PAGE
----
Health

Sunblock Is The New Black

Morning routine (not in any particular order): Shower, brush teeth, feed dogs, prep food for the day, style hair, drink 2 cups of coffee and apply sunblock.

Just like brushing my teeth and drinking my coffee, applying sunblock is something I do every morning before I the make-up goes on.

I’ve been a proponent and avid user of sun block for years. When I was a kid, my aunt and cousins tanned while I just burned. So I learned early on that sunburns hurt and that I didn’t want to be in pain. I applied sun block, wore a hat and covered up. I spent my whole life pale and I learned to accept it. I’ll share a little secret, I barely have any lines on my face and I think that’s because I stood out of the sun. You never caught me basking in the sun’s rays. Nope. And now I’m glad I made those choices.

Being fair skinned, I’ve paid attention to the warnings of skin cancer and over the years I’ve learned a few things that I’d like to share. Maybe you already know this (then it never hurts to hear it again), maybe you don’t (then it never hurts to learn something).

Lets take a little quiz (it’s multiple choice):

How much sunblock should you apply (keeping in mind you will be reapplying every 30-40 minutes when you are outside).
a. a palm full
b. a tablespoon
c. a shot glass full

I need to apply sunblock when it’s…
a. sunny out
b. cloudy out
c. all of the above

Which is a Class 1 carcinogen?
a. arsenic
b. cigarettes
c. indoor tanning
d. all of the above?

Answers:
1. C
2. C
3. D

Did I know anything of this when I was a teenager? No. Do teenagers today know any of this? Yes. There’s been an open dialogue about the dangers of tanning, whether it’s outdoor or indoor, but yet too many of us seem to not remember the message. Maybe it’s the extra step of putting on the sunblock first thing in the morning or re-applying when we’re having fun. Maybe it’s because we don’t think it can happen to us.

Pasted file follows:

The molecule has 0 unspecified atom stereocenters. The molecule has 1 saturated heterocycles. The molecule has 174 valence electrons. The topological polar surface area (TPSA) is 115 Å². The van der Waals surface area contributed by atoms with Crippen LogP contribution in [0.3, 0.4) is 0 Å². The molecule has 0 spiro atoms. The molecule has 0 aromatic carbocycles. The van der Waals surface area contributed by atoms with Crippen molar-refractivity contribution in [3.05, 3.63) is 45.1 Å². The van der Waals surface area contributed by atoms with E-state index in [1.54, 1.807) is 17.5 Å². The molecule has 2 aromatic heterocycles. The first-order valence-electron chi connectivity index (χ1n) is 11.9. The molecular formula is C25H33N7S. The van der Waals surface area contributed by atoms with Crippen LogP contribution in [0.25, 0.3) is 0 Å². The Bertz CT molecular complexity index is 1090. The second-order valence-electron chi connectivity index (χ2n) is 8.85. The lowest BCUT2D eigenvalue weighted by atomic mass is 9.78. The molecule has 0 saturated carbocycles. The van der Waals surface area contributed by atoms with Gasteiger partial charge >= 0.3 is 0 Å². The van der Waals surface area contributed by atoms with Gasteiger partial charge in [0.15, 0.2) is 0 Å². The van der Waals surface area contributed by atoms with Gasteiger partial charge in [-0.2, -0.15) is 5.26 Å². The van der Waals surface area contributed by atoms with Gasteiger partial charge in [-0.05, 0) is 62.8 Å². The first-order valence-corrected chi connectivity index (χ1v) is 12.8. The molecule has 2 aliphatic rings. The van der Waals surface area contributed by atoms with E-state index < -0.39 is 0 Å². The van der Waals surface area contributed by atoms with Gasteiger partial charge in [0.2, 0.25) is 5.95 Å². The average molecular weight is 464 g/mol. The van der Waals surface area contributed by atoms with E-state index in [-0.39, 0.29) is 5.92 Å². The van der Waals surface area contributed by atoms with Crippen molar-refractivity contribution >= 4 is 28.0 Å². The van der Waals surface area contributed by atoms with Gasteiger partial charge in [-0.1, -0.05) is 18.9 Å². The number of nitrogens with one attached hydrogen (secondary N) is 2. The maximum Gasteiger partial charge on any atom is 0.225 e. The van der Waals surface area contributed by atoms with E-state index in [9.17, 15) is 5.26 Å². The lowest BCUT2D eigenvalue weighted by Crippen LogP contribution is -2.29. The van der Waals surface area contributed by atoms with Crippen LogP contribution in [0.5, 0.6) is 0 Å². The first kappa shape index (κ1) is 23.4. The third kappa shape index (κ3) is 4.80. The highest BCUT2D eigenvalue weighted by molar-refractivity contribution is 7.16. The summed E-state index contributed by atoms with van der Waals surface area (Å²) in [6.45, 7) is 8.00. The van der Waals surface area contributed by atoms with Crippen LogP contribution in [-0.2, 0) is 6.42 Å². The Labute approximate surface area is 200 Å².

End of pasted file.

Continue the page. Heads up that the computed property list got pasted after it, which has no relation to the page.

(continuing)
Maybe we need a reality check.

1 out of 5 Americans will develop skin cancer
Exposure to tanning beds increases the risk of melanoma, the greatest risk are for women aged 45 years or younger.
Melanoma incidence rates have been increasing for the past 30 years.
Skin cancer is the most common cancer in the United States.
Melanoma, the deadliest form of skin cancer, is the most common cancer for 25- to 29-year-olds.

As we get ready to celebrate the unofficial start of summer on Memorial Day with cookouts and fireworks lets not forget sun block. Lets make sunblock our new black – the must-have essential for everyday.

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9 thoughts on “Sunblock Is The New Black

  1. It’s not just the fair skinned that have to be careful! Everyone should wear sunblock regardless of skin coloring. My youngest son tans wonderfully and is never burnt by the sun but yet he is the one we had a skin cancer scare with. Luckily all turned out to be okay but the doctor is very cautious with him as she has concerns about his skin and he his yearly exams include a skin screening to sure no other suspicious spots are seen.

  2. That must have been so frightening. You’re right, everybody needs to be aware of the damage the sun can do to us and use protection. So glad to hear that everything turned out well for your son!

  3. Sunscreen is SO important! But you have to be careful what sunscreen you buy, some contain toxic chemicals! Way to get the word out about the importance of protecting your skin!

    1. You’re right about being selective about which sunscreen you use, the whole point is to stay healthy and not cause other problems.

    1. Thank you so much for visiting and for the invite. I’ve taken you up on your offer. I can’t wait to meet the other bloggers over at your link and read your blog. Have a great weekend!

  4. Not proud of this, but even with my fair skin, I tried my best for a tan when I was a teenager! I’ve finally learned my lesson though and try to keep a hat and sunscreen on at all times. Great, informative piece, Debra. And thanks for visiting my blog!

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